Preview: Your guide to the 2020 women’s Tour of Flanders

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It feels like the season only started yesterday yet here we are, at the final one-day races of the year. Sunday’s penultimate one-day race on the Women’s WorldTour calendar is not just your standard single-day event — it’s the event: the Ronde van Vlaanderen.

Flanders is everything that makes cycling exciting. Cobbles, climbs, weather, chaos. Flanders has it all. That’s why it is a favorite for the fans of cycling and for the riders themselves. When a rider wins Flanders it is a combination of luck as well as legs. To win Flanders is to win one of the biggest races in the sport. The men’s race is one of the longest-running races on the calendar which adds to the hype of the race.

The Course

The 2020 route features a shortened course, down from 157 km to 135 km. After the start in Oudenaarde, the peloton will make its way over 11 climbs and four cobbled sectors before finishing back in Oudenaarde.

In an interview on the Freewheeling podcast three days before Flanders Gracie Elvin (Mitchelton-Scott) pointed out that every section of the race is important. The race cannot be solely won on any of the climbs or cobbles, but it can most definitely be lost on a single climb, or in a single cobbled sector.

“It’s actually quite different”, Elvin said of the new course. “They’ve used a lot of smaller farm roads in some of the middle parts of the race, so I am actually glad I went and saw it because it’s significantly different from what it was before”.

Although the bulk of the course has changed the finale remains the same. “It’s going to be the same spectacular blow-up on the Oude Kwaremont and exciting racing to the end”, was what Elvin said of the finish of the race.

Here’s what is interesting about the route: each of the climbs may be short (and as we saw at Gent-Wevelgem the short climbs were not enough to implode the peloton) however, the distances between each of the climbs is shorter at Flanders than at Gent-Wevelgem. After each of the GW climbs the peloton was able to come back together before the next climb. This probably won’t be the case at Flanders. After each climb, the peloton will get smaller and smaller until the race hits the final two climbs, the Oude Kwaremont and the Paterberg, where only the strongest will remain in contention.

Similar to the other Flanders Classics races the organization has not published the course for Sunday, but with some quality sleuthing we know what climbs and cobbles will feature in the course. Here they are nicely organized for you to keep track:

The Contenders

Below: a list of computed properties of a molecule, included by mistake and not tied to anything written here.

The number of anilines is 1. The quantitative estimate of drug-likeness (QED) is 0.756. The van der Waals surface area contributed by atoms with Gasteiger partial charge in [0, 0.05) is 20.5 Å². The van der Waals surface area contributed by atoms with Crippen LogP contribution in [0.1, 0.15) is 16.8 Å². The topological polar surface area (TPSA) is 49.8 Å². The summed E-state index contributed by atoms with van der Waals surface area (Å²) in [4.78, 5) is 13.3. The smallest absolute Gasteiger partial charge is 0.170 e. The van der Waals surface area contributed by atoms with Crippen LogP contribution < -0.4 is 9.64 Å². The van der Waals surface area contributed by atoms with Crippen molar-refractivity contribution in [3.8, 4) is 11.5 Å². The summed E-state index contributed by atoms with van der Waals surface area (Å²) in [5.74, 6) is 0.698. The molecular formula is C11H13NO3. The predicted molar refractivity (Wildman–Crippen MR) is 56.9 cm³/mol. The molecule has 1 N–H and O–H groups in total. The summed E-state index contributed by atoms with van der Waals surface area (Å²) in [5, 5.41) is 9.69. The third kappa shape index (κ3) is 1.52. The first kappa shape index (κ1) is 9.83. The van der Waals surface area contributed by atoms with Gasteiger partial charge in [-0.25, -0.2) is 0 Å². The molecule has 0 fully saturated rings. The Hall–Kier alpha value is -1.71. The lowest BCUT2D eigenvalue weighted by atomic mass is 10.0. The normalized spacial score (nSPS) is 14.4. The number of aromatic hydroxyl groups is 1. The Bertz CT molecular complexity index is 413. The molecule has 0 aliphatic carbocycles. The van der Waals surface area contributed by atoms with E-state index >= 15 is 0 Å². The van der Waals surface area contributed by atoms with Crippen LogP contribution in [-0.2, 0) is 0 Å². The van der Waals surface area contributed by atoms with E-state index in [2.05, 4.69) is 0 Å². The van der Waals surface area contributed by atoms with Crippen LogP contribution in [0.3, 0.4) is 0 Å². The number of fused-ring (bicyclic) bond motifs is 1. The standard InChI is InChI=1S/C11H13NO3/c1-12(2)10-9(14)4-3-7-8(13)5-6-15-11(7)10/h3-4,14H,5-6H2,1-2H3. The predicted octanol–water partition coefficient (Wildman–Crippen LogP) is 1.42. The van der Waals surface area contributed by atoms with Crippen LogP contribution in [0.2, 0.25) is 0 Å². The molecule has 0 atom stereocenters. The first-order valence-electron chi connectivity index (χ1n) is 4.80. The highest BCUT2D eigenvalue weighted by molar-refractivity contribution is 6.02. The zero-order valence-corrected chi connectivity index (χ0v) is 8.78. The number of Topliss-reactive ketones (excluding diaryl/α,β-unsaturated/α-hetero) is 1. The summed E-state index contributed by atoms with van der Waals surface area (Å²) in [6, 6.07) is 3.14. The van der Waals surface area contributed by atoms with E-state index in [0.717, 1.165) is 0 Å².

As one of the final races of a very compressed 2020 season, there will be multiple teams out for a result at Flanders. The season was basically dominated by three riders: Annemiek van Vleuten, Anna van der Breggen, and Lizzie Deignan, each having won three or more races since August 1. This means a lot of teams are looking at potentially walking away from the 2020 season with no victories in the WorldTour races, most notably Canyon//SRAM, who have been really really close a number of times.

Team Sunweb will also be hungry for a victory — their last WorldTour win was with Liane Lippert at Cadel Evans Great Ocean Road Race in February. The other top teams with no WorldTour victories in 2020 are Alé BTC Ljubljana and Movistar. Unfortunately for defending Flanders champ Marta Bastianelli and for 2020 breakout star Mavi Garcia the Alé BTC Ljubljana team is currently in quarantine in Belgium after a positive test within the team before Gent-Wevelgem. It’s unclear yet if they will start on Sunday.

Flanders will be a wild one. The three most dominant riders in the peloton will still be on top form, but there are a lot of riders whose hopes will be high. The race itself has always been unpredictable. It has finished in large bunch sprints, solo riders, or small selections just in the past four years. The unpredictability gets even more intense given that the season is ending very soon and there’s nothing to lose now by going hog-wild.

UPDATE Due to the rising number of COVID cases Astana Women’s Team, Chevalmeire Cycling Team, and Alé BTC Ljubljana will not start Flanders. Additionally, Èquipe Paule Ka will no longer compete in 2020 after the team announced that they will be folding with immediate effect on October 16th, two days before Flanders.